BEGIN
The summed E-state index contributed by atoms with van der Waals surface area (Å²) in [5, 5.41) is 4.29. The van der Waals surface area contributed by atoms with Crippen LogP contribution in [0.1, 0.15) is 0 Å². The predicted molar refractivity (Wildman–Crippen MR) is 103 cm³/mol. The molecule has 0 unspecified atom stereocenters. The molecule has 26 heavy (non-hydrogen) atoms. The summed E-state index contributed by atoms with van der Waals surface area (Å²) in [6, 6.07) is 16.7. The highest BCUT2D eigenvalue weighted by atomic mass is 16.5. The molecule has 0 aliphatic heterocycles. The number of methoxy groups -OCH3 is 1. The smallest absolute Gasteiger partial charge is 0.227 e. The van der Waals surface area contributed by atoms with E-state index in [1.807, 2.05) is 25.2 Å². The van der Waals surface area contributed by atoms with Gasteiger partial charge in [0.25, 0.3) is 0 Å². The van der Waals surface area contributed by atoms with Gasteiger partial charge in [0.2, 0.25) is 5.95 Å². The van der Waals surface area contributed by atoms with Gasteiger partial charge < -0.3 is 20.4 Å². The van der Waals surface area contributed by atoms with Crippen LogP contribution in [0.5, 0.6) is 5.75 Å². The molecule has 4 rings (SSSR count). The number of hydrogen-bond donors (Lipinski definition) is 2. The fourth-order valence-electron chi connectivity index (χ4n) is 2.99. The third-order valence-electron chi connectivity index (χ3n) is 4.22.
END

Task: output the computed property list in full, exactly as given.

The summed E-state index contributed by atoms with van der Waals surface area (Å²) in [5, 5.41) is 4.29. The van der Waals surface area contributed by atoms with Crippen LogP contribution in [0.1, 0.15) is 0 Å². The predicted molar refractivity (Wildman–Crippen MR) is 103 cm³/mol. The molecule has 0 unspecified atom stereocenters. The molecule has 26 heavy (non-hydrogen) atoms. The summed E-state index contributed by atoms with van der Waals surface area (Å²) in [6, 6.07) is 16.7. The highest BCUT2D eigenvalue weighted by atomic mass is 16.5. The molecule has 0 aliphatic heterocycles. The number of methoxy groups -OCH3 is 1. The smallest absolute Gasteiger partial charge is 0.227 e. The van der Waals surface area contributed by atoms with E-state index in [1.807, 2.05) is 25.2 Å². The van der Waals surface area contributed by atoms with Gasteiger partial charge in [0.25, 0.3) is 0 Å². The van der Waals surface area contributed by atoms with Gasteiger partial charge in [0.2, 0.25) is 5.95 Å². The van der Waals surface area contributed by atoms with Gasteiger partial charge < -0.3 is 20.4 Å². The van der Waals surface area contributed by atoms with Crippen LogP contribution in [0.5, 0.6) is 5.75 Å². The molecule has 4 rings (SSSR count). The number of hydrogen-bond donors (Lipinski definition) is 2. The fourth-order valence-electron chi connectivity index (χ4n) is 2.99. The third-order valence-electron chi connectivity index (χ3n) is 4.22.